Alexander Hamilton was one of the Continental Army officers, who served George Washington during the American war of Independence. Hamilton prevailed over the greatest difficulties and miseries like penury and illegitimacy, while gaining the auspicious position as aide-de-camp to George Washington. Hamilton and Washington work hand in hand for more than quarter of century during the Revolutionary War, Hamilton helped Washington in framing the Constitution, and finally the Presidency of the US. The unyielding reputation Alexander Hamilton had enjoyed during the Revolutionary War put him among the greatest heroes of American history.
Hamilton was the strongest advocate of the Constitution, and his contribution to the substance of American government is incomparable. Even today after the passage of two centuries, Hamilton’s importance remains unmatched. He will always be remembered for his financial prowess, principled politics, intellectual depth, and hard work. $10 bill of US currency still reminds us of the only non-presidential face besides Franklin to appear on currency note. Hamilton’s Early Life Alexander Hamilton’s early life was not an auspicious by any means; he was born in 1755 in the British West Indies.
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His father, James Hamilton, was a merchant, could not come to America because of debt. Hamilton’s mother, Rachel Fawcett, had to depended upon friends and family to survival in the new land. When Hamilton reached the age of ten, the family moved to a small island of St. Croix, where his mother could not survive more than few months. Although Hamilton could not get the proper school education, but he excelled himself as a mercantile clerk upon the encouragement of friends and relatives. His formal education began when a Presbyterian minister Reverend Hugh Knox gave a sermon, which proved inspiring to him.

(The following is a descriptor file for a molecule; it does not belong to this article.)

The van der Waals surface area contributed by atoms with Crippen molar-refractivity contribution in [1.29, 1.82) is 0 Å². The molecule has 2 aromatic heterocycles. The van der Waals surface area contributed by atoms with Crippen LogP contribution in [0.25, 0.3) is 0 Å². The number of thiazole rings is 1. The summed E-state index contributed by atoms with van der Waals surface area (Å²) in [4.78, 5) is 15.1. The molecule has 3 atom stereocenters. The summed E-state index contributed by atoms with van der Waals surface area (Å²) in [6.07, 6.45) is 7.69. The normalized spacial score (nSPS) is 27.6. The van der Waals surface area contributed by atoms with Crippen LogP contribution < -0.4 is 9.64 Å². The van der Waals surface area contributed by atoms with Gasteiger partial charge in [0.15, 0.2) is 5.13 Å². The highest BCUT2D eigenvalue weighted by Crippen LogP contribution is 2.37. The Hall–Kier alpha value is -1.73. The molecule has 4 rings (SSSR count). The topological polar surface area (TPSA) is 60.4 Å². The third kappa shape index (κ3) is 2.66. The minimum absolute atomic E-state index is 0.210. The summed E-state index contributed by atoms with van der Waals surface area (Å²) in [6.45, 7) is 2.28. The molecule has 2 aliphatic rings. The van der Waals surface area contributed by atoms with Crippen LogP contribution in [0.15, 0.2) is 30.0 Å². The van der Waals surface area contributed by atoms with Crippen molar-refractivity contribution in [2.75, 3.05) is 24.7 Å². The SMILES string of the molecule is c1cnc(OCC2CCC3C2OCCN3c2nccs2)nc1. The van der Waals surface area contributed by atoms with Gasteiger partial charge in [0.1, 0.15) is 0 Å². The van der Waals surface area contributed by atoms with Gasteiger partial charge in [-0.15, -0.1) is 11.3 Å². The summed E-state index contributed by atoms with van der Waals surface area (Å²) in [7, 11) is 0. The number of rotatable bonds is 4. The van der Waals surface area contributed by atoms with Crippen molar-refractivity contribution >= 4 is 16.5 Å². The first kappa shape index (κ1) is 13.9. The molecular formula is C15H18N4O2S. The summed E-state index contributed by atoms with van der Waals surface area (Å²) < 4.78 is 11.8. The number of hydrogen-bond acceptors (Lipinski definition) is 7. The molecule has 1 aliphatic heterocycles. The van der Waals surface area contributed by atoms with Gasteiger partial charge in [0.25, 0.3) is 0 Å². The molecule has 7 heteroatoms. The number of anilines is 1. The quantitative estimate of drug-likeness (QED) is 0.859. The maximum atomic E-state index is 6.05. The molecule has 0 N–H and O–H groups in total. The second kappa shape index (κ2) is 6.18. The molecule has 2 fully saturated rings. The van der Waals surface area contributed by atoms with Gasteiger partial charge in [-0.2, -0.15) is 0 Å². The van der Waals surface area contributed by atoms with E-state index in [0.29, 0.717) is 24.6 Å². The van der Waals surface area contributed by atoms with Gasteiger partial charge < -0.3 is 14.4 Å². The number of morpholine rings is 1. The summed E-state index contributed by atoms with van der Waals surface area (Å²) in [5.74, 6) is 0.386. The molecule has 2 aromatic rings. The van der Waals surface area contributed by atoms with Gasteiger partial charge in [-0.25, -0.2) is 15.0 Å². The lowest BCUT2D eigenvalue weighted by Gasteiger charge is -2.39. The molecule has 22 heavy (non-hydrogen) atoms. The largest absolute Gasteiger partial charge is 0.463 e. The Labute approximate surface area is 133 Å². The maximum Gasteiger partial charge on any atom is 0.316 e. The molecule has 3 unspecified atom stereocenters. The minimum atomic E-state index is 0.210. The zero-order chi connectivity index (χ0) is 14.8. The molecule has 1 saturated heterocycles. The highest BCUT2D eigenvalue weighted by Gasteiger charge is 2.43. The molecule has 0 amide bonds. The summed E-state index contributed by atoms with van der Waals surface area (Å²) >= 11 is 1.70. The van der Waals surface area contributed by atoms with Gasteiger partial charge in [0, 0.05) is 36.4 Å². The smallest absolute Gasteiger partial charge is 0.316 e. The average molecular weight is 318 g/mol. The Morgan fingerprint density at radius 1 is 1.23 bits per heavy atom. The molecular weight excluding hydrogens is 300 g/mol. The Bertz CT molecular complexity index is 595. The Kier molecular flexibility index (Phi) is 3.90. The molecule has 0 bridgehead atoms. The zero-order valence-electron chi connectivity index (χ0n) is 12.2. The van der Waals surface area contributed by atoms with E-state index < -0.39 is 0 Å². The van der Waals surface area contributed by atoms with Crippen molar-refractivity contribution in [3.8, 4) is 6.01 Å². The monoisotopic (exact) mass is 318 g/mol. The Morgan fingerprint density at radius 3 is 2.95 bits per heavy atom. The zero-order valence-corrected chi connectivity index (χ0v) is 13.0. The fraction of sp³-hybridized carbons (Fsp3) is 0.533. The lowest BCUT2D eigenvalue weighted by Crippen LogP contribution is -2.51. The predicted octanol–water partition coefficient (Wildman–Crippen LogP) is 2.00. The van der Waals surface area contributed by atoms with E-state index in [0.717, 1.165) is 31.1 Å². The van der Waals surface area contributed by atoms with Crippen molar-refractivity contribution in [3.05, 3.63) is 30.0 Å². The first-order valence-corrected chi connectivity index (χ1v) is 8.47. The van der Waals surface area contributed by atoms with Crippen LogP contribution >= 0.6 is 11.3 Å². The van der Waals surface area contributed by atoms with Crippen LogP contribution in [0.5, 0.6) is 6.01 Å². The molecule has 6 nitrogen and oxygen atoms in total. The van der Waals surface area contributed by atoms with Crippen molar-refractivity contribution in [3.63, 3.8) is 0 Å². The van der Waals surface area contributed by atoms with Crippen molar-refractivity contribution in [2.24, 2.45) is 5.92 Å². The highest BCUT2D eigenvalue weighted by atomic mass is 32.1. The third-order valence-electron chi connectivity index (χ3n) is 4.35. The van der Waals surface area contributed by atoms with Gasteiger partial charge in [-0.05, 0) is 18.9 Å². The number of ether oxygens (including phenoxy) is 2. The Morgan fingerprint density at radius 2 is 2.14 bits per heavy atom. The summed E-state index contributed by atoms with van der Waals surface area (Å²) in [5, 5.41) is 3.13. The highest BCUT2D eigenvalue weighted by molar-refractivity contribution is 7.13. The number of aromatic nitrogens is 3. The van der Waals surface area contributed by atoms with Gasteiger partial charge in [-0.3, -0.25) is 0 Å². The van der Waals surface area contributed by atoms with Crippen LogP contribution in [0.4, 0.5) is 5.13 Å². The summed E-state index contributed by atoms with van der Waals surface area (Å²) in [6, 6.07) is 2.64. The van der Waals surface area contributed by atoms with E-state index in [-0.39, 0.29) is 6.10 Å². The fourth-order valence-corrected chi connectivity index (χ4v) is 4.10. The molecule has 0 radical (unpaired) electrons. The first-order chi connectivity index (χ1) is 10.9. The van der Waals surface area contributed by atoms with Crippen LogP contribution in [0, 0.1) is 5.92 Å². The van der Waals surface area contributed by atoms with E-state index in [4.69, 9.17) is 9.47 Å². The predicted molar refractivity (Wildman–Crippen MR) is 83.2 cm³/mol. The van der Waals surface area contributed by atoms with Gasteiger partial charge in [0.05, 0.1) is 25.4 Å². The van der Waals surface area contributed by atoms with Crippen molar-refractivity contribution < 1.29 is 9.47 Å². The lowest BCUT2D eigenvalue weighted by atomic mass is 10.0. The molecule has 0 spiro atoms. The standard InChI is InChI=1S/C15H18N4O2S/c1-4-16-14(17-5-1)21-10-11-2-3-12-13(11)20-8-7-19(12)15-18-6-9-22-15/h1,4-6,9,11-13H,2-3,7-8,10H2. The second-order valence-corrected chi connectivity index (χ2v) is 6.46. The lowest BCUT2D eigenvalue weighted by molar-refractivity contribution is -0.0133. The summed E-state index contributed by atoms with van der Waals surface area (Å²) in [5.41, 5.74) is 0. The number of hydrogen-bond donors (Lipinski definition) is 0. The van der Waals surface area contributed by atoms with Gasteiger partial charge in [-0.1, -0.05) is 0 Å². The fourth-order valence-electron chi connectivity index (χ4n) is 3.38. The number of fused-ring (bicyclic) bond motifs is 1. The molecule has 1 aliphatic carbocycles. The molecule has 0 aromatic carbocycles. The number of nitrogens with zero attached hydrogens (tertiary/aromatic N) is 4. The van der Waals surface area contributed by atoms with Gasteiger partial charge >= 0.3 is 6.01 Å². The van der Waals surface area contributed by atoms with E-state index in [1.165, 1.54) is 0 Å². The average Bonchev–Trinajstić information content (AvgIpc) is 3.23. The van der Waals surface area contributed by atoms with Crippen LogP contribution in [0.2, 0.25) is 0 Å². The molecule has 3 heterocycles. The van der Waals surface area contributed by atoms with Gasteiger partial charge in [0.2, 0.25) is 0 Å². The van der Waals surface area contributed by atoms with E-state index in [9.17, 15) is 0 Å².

Reverend Hugh Knox raised funds to send Alexander away to school in 1773. He entered Kings College in 1774. “He was quite a mature young man, with a strong grasp on political issues with a working knowledge of British and American government, which he exhibited in a series of anonymous pamphlets so discerning; they were attributed to John Jay. He was only 17 at the time”. (Frisch, 33) Hamilton’s Military Career In 1775, he discontinued his education, and on March 1776 he founded a volunteer military company.
He was then commissioned as Captain of the Provincial Company on New York Artillery. He demonstrated immense talent and intellect in his duties with artillery that Nathanael Green took notice of him. “He was asked to serve on the staff of Lord Stirling, which he declined, and continued his career with the artillery effectively at Long Island, Harlem Heights, White Plains... as well as seeing action at Trenton and Princeton in the New Jersey campaign”. (Cooke, 71) Hamilton did not study military history and tactics in any institution but developed the military acumen on his own.
Hamilton led a successful raid for British cannon in the Battery, the capture of which resulted in the Hearts of Oak becoming an artillery company thereafter. Through his connections with influential New York patriots like Alexander McDougall and John Jay, he raised his own artillery company of sixty men in 1776, drilling them, selecting and purchasing their uniforms with donated funds, and winning their loyalty; they chose the young man as their captain. Association with George Washington In the campaign of 1776 around New York, Hamilton’s proficiency and bravery got the attention of George Washington.